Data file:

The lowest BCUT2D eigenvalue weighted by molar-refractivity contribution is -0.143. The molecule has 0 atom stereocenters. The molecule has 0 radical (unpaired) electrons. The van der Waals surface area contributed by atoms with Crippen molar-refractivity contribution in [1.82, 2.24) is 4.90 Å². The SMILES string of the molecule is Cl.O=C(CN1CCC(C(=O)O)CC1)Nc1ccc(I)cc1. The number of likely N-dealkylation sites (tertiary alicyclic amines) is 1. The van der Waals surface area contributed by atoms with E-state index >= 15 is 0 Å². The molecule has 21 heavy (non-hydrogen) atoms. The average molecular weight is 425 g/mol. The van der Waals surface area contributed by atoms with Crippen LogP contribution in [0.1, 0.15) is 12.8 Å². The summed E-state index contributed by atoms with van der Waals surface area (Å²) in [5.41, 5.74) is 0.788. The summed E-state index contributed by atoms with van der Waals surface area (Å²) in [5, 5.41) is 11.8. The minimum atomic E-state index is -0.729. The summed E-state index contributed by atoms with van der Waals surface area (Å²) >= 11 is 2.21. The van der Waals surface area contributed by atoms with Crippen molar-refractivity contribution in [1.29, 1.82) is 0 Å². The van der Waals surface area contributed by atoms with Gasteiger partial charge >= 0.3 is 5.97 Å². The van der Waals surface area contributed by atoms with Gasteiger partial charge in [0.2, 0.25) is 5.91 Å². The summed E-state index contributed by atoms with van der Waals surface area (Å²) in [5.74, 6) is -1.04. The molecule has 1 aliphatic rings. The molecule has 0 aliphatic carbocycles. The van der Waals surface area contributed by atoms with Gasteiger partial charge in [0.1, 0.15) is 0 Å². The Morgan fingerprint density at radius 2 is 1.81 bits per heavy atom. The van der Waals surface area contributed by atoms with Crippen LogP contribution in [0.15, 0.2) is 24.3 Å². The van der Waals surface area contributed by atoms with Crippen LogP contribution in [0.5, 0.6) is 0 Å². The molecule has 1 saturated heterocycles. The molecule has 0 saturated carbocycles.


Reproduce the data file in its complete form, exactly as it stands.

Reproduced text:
The lowest BCUT2D eigenvalue weighted by molar-refractivity contribution is -0.143. The molecule has 0 atom stereocenters. The molecule has 0 radical (unpaired) electrons. The van der Waals surface area contributed by atoms with Crippen molar-refractivity contribution in [1.82, 2.24) is 4.90 Å². The SMILES string of the molecule is Cl.O=C(CN1CCC(C(=O)O)CC1)Nc1ccc(I)cc1. The number of likely N-dealkylation sites (tertiary alicyclic amines) is 1. The van der Waals surface area contributed by atoms with E-state index >= 15 is 0 Å². The molecule has 21 heavy (non-hydrogen) atoms. The average molecular weight is 425 g/mol. The van der Waals surface area contributed by atoms with Crippen LogP contribution in [0.1, 0.15) is 12.8 Å². The summed E-state index contributed by atoms with van der Waals surface area (Å²) in [5.41, 5.74) is 0.788. The summed E-state index contributed by atoms with van der Waals surface area (Å²) in [5, 5.41) is 11.8. The minimum atomic E-state index is -0.729. The summed E-state index contributed by atoms with van der Waals surface area (Å²) >= 11 is 2.21. The van der Waals surface area contributed by atoms with Crippen molar-refractivity contribution in [1.29, 1.82) is 0 Å². The van der Waals surface area contributed by atoms with Gasteiger partial charge >= 0.3 is 5.97 Å². The van der Waals surface area contributed by atoms with Gasteiger partial charge in [0.2, 0.25) is 5.91 Å². The summed E-state index contributed by atoms with van der Waals surface area (Å²) in [5.74, 6) is -1.04. The molecule has 1 aliphatic rings. The molecule has 0 aliphatic carbocycles. The van der Waals surface area contributed by atoms with Gasteiger partial charge in [0.1, 0.15) is 0 Å². The Morgan fingerprint density at radius 2 is 1.81 bits per heavy atom. The van der Waals surface area contributed by atoms with Crippen LogP contribution in [0.15, 0.2) is 24.3 Å². The van der Waals surface area contributed by atoms with Crippen LogP contribution in [0.5, 0.6) is 0 Å². The molecule has 1 saturated heterocycles. The molecule has 0 saturated carbocycles.